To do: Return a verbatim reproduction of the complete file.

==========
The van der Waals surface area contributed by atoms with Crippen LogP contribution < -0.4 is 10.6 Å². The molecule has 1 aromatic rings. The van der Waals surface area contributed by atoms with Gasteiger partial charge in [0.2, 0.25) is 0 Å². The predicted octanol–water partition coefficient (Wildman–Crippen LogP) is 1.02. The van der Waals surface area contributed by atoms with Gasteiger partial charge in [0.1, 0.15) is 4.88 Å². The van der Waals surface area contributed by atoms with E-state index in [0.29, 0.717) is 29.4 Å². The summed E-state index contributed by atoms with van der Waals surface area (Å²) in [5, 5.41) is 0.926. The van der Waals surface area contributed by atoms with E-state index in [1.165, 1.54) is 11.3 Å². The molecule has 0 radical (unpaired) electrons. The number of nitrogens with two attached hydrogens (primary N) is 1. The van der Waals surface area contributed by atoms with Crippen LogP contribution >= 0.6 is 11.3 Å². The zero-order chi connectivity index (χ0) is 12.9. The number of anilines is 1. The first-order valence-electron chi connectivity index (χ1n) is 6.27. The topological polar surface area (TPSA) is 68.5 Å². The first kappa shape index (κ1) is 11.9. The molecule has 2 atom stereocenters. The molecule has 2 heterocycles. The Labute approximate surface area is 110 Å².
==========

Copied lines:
The van der Waals surface area contributed by atoms with Crippen LogP contribution < -0.4 is 10.6 Å². The molecule has 1 aromatic rings. The van der Waals surface area contributed by atoms with Gasteiger partial charge in [0.2, 0.25) is 0 Å². The predicted octanol–water partition coefficient (Wildman–Crippen LogP) is 1.02. The van der Waals surface area contributed by atoms with Gasteiger partial charge in [0.1, 0.15) is 4.88 Å². The van der Waals surface area contributed by atoms with E-state index in [0.29, 0.717) is 29.4 Å². The summed E-state index contributed by atoms with van der Waals surface area (Å²) in [5, 5.41) is 0.926. The van der Waals surface area contributed by atoms with E-state index in [1.165, 1.54) is 11.3 Å². The molecule has 0 radical (unpaired) electrons. The number of nitrogens with two attached hydrogens (primary N) is 1. The van der Waals surface area contributed by atoms with Crippen LogP contribution >= 0.6 is 11.3 Å². The zero-order chi connectivity index (χ0) is 12.9. The number of anilines is 1. The first-order valence-electron chi connectivity index (χ1n) is 6.27. The topological polar surface area (TPSA) is 68.5 Å². The first kappa shape index (κ1) is 11.9. The molecule has 2 atom stereocenters. The molecule has 2 heterocycles. The Labute approximate surface area is 110 Å².